Nurse Job Interview Questions About Patients' Families

Demonstrating Communication Skills and Critical Thinking

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You may certainly have your pick of a nursing position as job growth is expected to rise 26 percent between 2010 and 2020, which is faster than the average rate of job growth, according to the Bureau of Labor Statistics. The surge is driven by aging population along with advancements in health care. However, interviews for the job are still rigorous. Here are some nursing skills to highlight when facing questions about how you deal with patients' families on the job.

Nursing Skills to Highlight During an Interview

Stellar communication skills: A nurse is often playing the middleman between doctors, patients and families. You'll need to be able to create open dialogue with patients and their loved ones so everyone has the information they need to make decisions, handle medication and address other healthcare concerns.

Critical thinking: A person is who sharp and strategic makes for a great nurse. You need to analyze situations and make critical decisions in a moment's notice, thinking on your feet to find the best solution in a high pressure situation.

Attention to detail: Nurses are juggling and multitasking all the time. You might be documenting a detail in a chart, helping a patient and listening to a family member all at once.  Paying attention to every small detail is crucial as even one small mistake amidst the hubbub can have serious medical consequences.

Interview Questions About Patients' Families

Describe a situation with a family where you issues with poor communication. How did you resolve it?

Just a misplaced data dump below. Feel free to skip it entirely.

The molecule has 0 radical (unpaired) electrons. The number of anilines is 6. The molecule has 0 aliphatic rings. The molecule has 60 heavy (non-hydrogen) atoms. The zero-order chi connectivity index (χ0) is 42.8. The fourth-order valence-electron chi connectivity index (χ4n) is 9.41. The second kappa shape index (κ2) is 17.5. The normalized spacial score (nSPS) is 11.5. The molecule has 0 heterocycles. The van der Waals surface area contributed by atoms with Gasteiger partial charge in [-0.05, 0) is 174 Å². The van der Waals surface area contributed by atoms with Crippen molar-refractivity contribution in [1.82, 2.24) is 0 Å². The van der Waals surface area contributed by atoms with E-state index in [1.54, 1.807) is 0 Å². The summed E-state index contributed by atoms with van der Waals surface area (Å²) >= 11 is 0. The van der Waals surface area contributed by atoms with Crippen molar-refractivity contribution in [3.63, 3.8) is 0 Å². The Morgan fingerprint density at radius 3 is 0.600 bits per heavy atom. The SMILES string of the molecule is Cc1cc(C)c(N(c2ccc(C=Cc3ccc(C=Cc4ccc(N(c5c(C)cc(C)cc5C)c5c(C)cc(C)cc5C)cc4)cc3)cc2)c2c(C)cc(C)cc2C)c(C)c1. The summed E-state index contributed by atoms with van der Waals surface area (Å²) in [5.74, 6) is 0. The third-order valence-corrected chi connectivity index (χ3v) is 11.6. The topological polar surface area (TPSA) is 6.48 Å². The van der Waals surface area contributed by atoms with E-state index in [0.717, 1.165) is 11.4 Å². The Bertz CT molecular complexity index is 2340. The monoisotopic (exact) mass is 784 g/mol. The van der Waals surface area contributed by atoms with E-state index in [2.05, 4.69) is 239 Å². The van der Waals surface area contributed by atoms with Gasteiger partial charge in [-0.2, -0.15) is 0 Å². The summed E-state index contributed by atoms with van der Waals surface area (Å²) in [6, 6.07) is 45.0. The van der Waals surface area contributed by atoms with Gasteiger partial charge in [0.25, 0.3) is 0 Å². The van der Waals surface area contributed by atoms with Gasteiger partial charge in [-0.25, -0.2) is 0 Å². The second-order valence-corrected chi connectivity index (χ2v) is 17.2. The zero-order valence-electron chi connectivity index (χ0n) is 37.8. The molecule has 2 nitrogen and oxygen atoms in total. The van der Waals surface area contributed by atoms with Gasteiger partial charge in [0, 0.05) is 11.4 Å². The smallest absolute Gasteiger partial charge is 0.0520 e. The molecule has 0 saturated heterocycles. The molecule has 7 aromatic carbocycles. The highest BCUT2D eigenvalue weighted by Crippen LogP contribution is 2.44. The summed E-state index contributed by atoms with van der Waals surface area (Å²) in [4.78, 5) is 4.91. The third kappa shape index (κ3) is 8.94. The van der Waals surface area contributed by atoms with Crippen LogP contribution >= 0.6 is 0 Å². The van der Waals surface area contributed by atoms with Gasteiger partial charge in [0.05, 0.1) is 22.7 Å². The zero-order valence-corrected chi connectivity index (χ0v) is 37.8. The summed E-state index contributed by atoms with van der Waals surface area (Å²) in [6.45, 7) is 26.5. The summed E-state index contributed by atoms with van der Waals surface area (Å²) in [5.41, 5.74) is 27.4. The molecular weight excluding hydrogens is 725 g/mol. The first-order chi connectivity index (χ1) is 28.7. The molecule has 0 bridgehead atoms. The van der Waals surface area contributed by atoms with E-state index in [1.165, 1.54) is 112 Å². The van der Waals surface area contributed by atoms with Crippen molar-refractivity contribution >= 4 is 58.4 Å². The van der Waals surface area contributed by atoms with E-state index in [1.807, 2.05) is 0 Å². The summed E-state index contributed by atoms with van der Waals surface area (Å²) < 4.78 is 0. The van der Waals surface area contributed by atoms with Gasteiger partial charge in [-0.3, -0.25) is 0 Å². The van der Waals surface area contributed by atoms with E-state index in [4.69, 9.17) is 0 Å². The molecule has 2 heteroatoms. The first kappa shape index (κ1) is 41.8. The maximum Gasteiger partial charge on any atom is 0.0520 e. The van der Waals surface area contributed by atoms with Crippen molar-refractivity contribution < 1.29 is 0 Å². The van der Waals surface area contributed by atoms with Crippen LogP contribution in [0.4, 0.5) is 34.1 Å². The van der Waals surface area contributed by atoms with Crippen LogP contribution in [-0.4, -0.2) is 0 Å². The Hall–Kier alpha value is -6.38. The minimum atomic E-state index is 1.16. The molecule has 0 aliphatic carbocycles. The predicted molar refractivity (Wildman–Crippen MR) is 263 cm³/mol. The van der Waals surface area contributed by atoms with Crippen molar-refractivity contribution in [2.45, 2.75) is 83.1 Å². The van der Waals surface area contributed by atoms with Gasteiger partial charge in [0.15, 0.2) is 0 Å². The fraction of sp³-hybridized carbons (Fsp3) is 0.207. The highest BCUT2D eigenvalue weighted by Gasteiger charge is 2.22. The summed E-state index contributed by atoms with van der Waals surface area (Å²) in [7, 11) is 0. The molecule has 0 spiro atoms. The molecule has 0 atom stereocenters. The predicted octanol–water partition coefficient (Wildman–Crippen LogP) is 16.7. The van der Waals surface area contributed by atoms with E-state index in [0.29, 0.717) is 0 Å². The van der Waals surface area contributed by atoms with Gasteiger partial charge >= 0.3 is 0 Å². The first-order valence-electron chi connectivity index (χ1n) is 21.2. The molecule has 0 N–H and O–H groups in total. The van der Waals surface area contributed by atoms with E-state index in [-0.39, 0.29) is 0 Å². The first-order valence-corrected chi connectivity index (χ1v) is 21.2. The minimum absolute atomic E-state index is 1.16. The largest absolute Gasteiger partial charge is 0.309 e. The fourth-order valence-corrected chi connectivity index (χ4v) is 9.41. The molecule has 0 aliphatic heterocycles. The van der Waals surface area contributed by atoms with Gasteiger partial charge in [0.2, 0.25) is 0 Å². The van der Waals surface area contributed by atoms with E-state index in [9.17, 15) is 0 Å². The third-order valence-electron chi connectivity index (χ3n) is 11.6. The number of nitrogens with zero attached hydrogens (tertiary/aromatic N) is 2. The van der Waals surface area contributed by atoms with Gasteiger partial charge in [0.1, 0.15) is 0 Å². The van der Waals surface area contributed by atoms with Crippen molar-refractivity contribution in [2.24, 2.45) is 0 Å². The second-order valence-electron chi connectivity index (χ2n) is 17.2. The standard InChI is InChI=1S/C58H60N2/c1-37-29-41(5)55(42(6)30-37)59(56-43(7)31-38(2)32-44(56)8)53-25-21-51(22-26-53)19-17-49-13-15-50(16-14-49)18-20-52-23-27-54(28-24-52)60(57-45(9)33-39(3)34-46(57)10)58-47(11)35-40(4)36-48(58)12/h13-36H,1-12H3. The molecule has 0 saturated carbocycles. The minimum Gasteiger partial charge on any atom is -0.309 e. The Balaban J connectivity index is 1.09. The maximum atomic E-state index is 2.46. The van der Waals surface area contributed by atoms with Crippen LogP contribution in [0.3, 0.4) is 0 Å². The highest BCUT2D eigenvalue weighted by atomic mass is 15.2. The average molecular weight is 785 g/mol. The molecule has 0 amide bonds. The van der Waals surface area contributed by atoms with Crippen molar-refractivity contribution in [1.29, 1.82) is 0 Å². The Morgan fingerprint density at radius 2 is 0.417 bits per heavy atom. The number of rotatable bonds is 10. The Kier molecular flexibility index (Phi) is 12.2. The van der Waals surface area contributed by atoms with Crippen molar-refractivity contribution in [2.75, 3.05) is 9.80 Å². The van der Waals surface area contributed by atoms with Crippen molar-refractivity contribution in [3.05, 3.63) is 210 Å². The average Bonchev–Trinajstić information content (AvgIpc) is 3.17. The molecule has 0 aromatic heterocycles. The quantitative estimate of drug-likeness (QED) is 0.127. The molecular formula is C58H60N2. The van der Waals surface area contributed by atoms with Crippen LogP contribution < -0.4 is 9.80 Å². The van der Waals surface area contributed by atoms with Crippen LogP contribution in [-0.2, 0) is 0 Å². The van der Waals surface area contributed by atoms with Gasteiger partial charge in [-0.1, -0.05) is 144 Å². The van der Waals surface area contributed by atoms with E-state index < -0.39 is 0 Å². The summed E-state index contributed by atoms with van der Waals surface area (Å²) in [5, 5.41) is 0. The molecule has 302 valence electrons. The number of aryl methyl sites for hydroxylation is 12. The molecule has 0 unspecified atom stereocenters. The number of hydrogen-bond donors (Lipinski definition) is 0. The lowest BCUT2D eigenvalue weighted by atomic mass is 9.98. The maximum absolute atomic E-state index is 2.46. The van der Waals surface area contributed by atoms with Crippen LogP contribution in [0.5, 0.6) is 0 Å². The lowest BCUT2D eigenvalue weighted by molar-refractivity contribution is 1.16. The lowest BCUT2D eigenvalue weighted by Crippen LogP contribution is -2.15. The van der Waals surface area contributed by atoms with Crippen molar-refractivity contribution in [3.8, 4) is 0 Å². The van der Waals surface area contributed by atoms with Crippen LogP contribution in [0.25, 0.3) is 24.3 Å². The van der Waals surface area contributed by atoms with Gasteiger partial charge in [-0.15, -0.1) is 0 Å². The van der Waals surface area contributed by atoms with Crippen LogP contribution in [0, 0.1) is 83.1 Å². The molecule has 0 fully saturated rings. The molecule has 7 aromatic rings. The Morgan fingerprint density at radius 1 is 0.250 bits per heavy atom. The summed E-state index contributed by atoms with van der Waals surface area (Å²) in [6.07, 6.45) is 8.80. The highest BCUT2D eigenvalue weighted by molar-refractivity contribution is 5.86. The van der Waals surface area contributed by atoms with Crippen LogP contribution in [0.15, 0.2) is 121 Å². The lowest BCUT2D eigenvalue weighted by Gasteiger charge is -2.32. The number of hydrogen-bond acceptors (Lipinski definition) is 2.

How would you deal with a family member who isn't happy with your care of the patient?

How do you deal with a family that isn't following care instructions?

What's your approach for communicating with a family that doesn't speak your language well?

How do you handle a family's questions that are outside of your purview?

What's your approach for dealing with families who want to talk about death?

Families sometimes want to know a timeline for a sick person. How do you handle that?

How do you deal with a family member that wants to blame you?

Family members want to make sure their loved one is getting the best quality care. How do you reassure them?

What are the HIPAA regulations in regards to phone calls from family members asking for patient information?

How do you handle personal gifts from a family member?

What kinds of questions from a family member do you refer to the patient's doctor?

How do you help family members deal with death?

Sometimes a patient might not want medical information given to family members. How do handle that with them?

How do you handle family members that are disruptive on the unit? (eg, loud, arguing)

How do you respond when family members ask for your personal diagnosis?

What do you do when family members usurp time you need to allocate to other patients?

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